NEWARK – The main players connected to that political powerhouse known as the North Ward Center gathered at the unveiling of a statue downtown, while mayoral candidate Anibal Ramos went to the heart of the crime-riddled South Ward this afternoon to unveil his public safety plan.
There was probably a message there on the same week fellow North Ward brand name Luis Quintana grabbed a microphone at City Hall and repeatedly identified himself as unbossed, then later cheerily pointed out that Essex County Executive Joe DiVIncenzo hadn’t attended his swearing-in ceremony.
As the organization that originated him struggles to package DiVincenzo’s endorsement of Republican Gov. Chris Christie locally and contends with a shifting political streetscape, Ramos surfacing in the South Ward looked like a man intent on working his own will as a contrast to his fellow globbed-together esteemed dignitaries.
“The mayor’s number one job is ensuring the safety of residents,” said Ramos, standing outside the Fifth Precinct on Clinton Avenue. “Newark cannot achieve its full potential until crime is brought under control. I will take a hands-on, day-to-day approach to reducing violent crime in every neighborhood in the city.”
The knock on Ramos, according to his critics in other corners of this fast-developing May 2014 local contest, is that he’s hemmed in by the organizational trappings of DiVincenzo and Steve Adubato world, and that his austere political training will prevent him from being sufficiently nimble to combat a grassroots guerrilla like Ras Baraka.
At yesterday’s mayoral forum at Rutgers, while Baraka appeared to routinely go off-script in an unstinting effort never to come across as canned, Ramos sounded solemn, non-demagogic organ-tone slogans. While Baraka and Shavar Jeffries grappled throughout, Ramos at times appeared strenuously devoted to ensuring the event lived up to its billing as a forum not a debate.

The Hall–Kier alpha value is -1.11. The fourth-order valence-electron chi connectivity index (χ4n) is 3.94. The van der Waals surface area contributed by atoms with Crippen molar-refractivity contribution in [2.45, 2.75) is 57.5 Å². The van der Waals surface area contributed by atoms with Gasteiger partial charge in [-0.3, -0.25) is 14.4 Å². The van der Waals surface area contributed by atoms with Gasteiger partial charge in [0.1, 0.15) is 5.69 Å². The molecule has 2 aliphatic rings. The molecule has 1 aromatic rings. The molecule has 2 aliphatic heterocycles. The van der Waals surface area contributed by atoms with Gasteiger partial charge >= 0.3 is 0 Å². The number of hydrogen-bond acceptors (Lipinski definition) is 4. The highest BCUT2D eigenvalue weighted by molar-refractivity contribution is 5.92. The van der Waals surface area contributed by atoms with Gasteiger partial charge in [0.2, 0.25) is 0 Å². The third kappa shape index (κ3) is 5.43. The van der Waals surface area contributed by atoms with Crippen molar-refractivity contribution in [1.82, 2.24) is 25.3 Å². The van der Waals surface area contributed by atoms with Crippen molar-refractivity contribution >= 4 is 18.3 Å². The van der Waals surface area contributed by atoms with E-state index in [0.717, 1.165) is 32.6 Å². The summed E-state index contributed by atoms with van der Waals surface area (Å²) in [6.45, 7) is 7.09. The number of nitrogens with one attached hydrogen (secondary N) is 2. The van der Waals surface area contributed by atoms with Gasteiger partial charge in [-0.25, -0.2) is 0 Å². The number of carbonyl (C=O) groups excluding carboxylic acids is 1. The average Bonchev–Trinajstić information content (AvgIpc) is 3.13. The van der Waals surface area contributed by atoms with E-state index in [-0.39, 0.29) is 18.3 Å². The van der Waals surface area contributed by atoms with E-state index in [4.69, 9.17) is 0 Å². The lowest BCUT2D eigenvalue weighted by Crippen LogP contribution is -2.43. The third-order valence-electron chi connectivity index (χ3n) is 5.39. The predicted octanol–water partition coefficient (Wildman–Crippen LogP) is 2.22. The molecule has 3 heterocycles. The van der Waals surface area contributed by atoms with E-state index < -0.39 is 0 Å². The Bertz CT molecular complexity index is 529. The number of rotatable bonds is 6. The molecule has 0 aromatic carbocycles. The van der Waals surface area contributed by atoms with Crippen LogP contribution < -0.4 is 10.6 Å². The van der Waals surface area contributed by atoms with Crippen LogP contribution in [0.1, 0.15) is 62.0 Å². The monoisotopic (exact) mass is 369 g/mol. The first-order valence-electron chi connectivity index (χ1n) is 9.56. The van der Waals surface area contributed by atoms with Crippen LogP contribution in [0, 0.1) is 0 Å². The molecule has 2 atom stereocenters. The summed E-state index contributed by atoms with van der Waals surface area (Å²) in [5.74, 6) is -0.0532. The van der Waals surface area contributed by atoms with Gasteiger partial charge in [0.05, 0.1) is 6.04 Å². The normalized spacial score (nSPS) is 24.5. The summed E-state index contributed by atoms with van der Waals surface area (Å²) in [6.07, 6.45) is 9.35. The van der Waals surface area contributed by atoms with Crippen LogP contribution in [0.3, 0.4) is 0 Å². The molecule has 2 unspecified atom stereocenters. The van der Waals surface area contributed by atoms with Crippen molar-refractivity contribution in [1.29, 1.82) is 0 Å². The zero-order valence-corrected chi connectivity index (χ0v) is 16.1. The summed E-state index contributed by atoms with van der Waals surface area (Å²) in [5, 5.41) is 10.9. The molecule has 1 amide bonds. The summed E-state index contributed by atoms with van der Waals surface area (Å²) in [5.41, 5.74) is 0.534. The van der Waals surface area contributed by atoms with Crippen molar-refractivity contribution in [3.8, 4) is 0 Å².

Now Ramos, by the reckoning of local sources, must prove he can individualize himself from the imperial dimensions of the North Ward, while selling his brand of results-driven organization politics that put the North in charge of the county at-large.
He’s shouldering the biggest issue of the campaign: crime, even as former AG’s Counsel Jeffries consistently presents himself as the only mayoral candidate with a law enforcement background.
Ramos today said he wants to re-engineer the police department, starting with a redrawing of the police precinct lines so they fall along the ward boundaries. He argues it would make each precinct more accountable to its residents in each ward.
He also wants to bolster community policing and provide incentives to patrolmen who walk the beat. He would pay for additional police by creating Business Improvement Districts along the city’s main corridors with the authority to levy a fee for public safety.
“Beat cops know their neighborhoods and their visibility provides a deterrent to crime,” said the candidate. “Bat cops take ownership of their neighborhoods and earn the support and trust of the community.”
Ramos wants to increase the visibility of officers, improve police response to calls, and improve police professionalism.
Since getting elected to the city council in 2006, the North Ward councilman has spearheaded public safety initiatives, including requiring cameras in liquor establishments. “My plan also lays out how we will partner with county agencies as well as non-profit and faith-based organizations to provide a host of initiatives for our youth with the goal of keeping them on the right track, in school and on their way to college and a career rather than prison.”
The Baraka Campaign wasn’t impressed.
Several Baraka allies stood at the corners of Ramos’s sidewalk presentation and later reported back to headquarters.
“The Ramos plan is a good start, but it obviously was prepared in haste,” said Baraka spokesman Frank Baraff. “It leaves out important elements in what is needed to reduce crime in Newark. We will be releasing our plan next week with a much more comprehensive approach.”